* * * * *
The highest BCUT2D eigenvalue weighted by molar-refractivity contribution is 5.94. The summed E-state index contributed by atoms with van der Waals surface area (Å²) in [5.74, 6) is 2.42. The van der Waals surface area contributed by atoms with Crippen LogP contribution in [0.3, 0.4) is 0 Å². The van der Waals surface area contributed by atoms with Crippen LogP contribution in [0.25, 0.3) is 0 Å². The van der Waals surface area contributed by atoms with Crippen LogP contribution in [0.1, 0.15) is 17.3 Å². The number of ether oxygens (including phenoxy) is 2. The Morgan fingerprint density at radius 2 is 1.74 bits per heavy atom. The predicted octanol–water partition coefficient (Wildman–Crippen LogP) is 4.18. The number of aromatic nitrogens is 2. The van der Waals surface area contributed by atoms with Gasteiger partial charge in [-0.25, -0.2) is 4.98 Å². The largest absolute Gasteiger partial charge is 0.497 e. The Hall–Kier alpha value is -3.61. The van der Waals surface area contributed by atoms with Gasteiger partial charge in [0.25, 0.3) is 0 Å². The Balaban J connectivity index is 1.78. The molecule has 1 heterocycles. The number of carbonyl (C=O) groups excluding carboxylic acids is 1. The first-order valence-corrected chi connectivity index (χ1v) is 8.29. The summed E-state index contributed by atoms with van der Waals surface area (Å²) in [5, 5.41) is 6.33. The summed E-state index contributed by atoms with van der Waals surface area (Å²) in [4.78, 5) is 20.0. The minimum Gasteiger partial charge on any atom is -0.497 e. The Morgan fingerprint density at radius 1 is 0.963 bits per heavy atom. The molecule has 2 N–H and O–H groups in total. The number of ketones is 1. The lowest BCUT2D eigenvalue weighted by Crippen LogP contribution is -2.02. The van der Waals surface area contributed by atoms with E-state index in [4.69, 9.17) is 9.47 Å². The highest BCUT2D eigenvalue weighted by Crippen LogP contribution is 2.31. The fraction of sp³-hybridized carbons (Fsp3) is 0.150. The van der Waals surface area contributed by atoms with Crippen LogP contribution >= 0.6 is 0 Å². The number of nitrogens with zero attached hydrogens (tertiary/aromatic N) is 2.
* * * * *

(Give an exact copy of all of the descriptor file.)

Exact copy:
The highest BCUT2D eigenvalue weighted by molar-refractivity contribution is 5.94. The summed E-state index contributed by atoms with van der Waals surface area (Å²) in [5.74, 6) is 2.42. The van der Waals surface area contributed by atoms with Crippen LogP contribution in [0.3, 0.4) is 0 Å². The van der Waals surface area contributed by atoms with Crippen LogP contribution in [0.25, 0.3) is 0 Å². The van der Waals surface area contributed by atoms with Crippen LogP contribution in [0.1, 0.15) is 17.3 Å². The number of ether oxygens (including phenoxy) is 2. The Morgan fingerprint density at radius 2 is 1.74 bits per heavy atom. The predicted octanol–water partition coefficient (Wildman–Crippen LogP) is 4.18. The number of aromatic nitrogens is 2. The van der Waals surface area contributed by atoms with Gasteiger partial charge in [-0.25, -0.2) is 4.98 Å². The largest absolute Gasteiger partial charge is 0.497 e. The Hall–Kier alpha value is -3.61. The van der Waals surface area contributed by atoms with Gasteiger partial charge in [0.25, 0.3) is 0 Å². The Balaban J connectivity index is 1.78. The molecule has 1 heterocycles. The number of carbonyl (C=O) groups excluding carboxylic acids is 1. The first-order valence-corrected chi connectivity index (χ1v) is 8.29. The summed E-state index contributed by atoms with van der Waals surface area (Å²) in [5, 5.41) is 6.33. The summed E-state index contributed by atoms with van der Waals surface area (Å²) in [4.78, 5) is 20.0. The minimum Gasteiger partial charge on any atom is -0.497 e. The Morgan fingerprint density at radius 1 is 0.963 bits per heavy atom. The molecule has 2 N–H and O–H groups in total. The number of ketones is 1. The lowest BCUT2D eigenvalue weighted by Crippen LogP contribution is -2.02. The van der Waals surface area contributed by atoms with E-state index in [4.69, 9.17) is 9.47 Å². The highest BCUT2D eigenvalue weighted by Crippen LogP contribution is 2.31. The fraction of sp³-hybridized carbons (Fsp3) is 0.150. The van der Waals surface area contributed by atoms with Crippen LogP contribution >= 0.6 is 0 Å². The number of nitrogens with zero attached hydrogens (tertiary/aromatic N) is 2.